Oh No! Where’s My Show?
08/07/21 – 15/07/21
Open Daily 12-6pm
One Thoresby Street
One Thoresby Street presents ‘Oh No! Where’s My Show?’, an exhibition organised by the graduating cohort of Nottingham Trent’s Fine Art Course. A wide ranging exhibition, featuring over 45 of the graduates, the show celebrates their time on the course, featuring work which is the culmination of 3 years of development.
The show exists not only as a marker of their passing into post graduate life, but also as a statement of resilience and commendable dedication despite the setbacks the current situation presents. This dedication has been visible not only during their degree but also in the run up to the exhibition, with the organisers enthusiastically facing the challenge head on. It’s been a pleasure to work with these graduates, and OTS is glad to play a part in presenting the results of their hard work. As always it’s also encouraging to see the cohort full of exciting young artists, all of whom we look forward to watching flourish going forwards!
From the students:
‘Fine Art courses are lengthy and intense within normal circumstances, but the past year has brought about new challenges for Fine Art students around the world. From muted microphones and bedroom studios to the isolation and loss of loved ones, it has been an experience of varying difficulties and hardships beyond normality for all.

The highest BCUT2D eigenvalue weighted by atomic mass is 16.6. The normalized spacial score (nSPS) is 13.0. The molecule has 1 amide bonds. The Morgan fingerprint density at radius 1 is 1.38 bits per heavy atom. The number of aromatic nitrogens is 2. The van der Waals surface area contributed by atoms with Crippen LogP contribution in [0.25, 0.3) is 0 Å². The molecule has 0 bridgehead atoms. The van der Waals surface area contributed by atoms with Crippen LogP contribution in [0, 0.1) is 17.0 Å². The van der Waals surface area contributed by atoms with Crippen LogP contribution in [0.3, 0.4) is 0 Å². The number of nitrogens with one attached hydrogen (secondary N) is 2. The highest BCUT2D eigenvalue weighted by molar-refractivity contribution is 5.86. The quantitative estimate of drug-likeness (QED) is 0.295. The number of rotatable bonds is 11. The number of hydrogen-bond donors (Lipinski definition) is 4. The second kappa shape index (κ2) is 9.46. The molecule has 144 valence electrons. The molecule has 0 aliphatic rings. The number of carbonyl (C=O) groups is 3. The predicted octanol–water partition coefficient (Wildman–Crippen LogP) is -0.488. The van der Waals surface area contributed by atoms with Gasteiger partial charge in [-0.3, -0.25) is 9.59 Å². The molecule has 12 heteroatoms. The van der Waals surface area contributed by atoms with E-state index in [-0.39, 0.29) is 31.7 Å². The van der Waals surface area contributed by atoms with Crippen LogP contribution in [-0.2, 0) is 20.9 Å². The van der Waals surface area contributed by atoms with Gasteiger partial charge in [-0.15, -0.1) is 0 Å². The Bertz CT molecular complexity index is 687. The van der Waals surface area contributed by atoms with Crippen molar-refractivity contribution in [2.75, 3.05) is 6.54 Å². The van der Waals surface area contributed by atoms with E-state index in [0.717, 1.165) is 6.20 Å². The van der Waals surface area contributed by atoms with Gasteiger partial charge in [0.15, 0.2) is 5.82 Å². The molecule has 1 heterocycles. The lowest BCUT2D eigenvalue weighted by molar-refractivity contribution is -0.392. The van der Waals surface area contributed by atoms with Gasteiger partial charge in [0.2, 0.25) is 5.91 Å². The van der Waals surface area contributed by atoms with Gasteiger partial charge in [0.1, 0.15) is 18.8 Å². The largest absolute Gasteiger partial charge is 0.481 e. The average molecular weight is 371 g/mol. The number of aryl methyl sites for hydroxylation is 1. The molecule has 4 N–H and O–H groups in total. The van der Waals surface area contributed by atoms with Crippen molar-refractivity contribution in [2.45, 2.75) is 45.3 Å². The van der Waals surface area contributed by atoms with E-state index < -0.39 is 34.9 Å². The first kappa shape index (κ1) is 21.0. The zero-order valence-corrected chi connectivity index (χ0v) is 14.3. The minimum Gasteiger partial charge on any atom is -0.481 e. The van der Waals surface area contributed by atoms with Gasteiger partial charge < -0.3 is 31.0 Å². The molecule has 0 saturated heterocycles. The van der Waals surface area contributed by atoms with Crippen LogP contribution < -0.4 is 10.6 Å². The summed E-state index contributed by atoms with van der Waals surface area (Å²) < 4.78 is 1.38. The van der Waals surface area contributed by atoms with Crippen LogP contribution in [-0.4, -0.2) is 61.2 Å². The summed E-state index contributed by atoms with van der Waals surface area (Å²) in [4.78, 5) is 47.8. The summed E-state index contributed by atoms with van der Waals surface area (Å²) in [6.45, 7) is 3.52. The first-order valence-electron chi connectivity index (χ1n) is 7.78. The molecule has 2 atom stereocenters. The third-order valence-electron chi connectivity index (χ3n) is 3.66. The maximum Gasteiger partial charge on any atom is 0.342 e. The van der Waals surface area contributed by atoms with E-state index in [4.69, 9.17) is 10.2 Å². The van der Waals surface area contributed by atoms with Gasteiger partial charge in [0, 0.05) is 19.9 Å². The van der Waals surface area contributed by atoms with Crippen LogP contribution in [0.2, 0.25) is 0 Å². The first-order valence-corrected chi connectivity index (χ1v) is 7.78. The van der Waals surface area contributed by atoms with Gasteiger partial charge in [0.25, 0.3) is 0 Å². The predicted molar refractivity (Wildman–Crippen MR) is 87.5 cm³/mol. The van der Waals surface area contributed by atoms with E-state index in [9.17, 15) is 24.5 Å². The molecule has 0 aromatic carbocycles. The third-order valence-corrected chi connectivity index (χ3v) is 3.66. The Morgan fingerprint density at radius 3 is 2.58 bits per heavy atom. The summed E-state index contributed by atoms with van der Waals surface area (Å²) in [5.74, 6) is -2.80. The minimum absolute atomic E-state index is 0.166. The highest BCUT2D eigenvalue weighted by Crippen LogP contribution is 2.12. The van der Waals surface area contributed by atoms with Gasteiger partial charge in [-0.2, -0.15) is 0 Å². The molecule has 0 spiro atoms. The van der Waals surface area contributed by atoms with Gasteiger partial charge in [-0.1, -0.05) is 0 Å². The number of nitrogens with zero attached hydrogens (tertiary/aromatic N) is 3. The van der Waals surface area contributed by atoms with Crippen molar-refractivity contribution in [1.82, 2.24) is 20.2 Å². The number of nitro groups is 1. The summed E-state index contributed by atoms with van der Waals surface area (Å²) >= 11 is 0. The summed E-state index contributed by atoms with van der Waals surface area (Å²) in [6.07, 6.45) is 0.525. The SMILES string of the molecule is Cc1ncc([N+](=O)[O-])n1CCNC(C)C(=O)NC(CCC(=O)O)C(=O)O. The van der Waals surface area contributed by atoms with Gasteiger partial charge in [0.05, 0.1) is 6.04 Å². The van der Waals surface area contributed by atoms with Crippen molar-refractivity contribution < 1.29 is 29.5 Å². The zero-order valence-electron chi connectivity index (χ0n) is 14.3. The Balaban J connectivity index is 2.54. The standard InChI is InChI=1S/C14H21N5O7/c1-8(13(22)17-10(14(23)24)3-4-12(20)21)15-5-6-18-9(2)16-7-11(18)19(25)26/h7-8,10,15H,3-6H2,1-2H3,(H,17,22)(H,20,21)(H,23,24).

‘Oh No! Where’s My Show?’, in both its physical and digital form, symbolises so much more than it shows. Not only does it bear the traditional celebration and relief of any graduation show, but it is naturally furthered with a sense of relief and commemoration for all students involved.
We would like to thank lecturers, technicians, and staff at Nottingham Trent University for their work over the past three academic years, and OTS for their hosting and helping of a show that otherwise would not have been able to go ahead. Lastly, we would like to thank those engaging with our work in ways that seemed so far away just this time last year.
To all students involved: congratulations on your hard work, perseverance, and final outcomes in both their physical and digital forms. Enjoy your show, your successes, and whatever the future holds in all of its creativity and unpredictability.’
The themes of my work are based in identity and anonymity – exploring the human mind and appearance. My main interests revolve around queerness, often touching on political subjects such as feminism, LGBTQ+ rights and witchcraft. Where discussions seem difficult, I use imagery, poetry and sound to communicate key issues.
The human body is an important image I experiment with, whether taking inspiration from, or recreating it. I have used art as a form of therapy and attempt to cast light on everyday struggles such as gender, sexuality and mental health. These are topics I, plus a significant percentage of people face, and I hope to raise awareness within my practice.
I use a range of mediums – including paint, sound and sculptural materials – often in collaboration, to create installations with unique atmospheres. I use research to fuel my creative process, as learning other points of view and collecting information is incredibly important to me.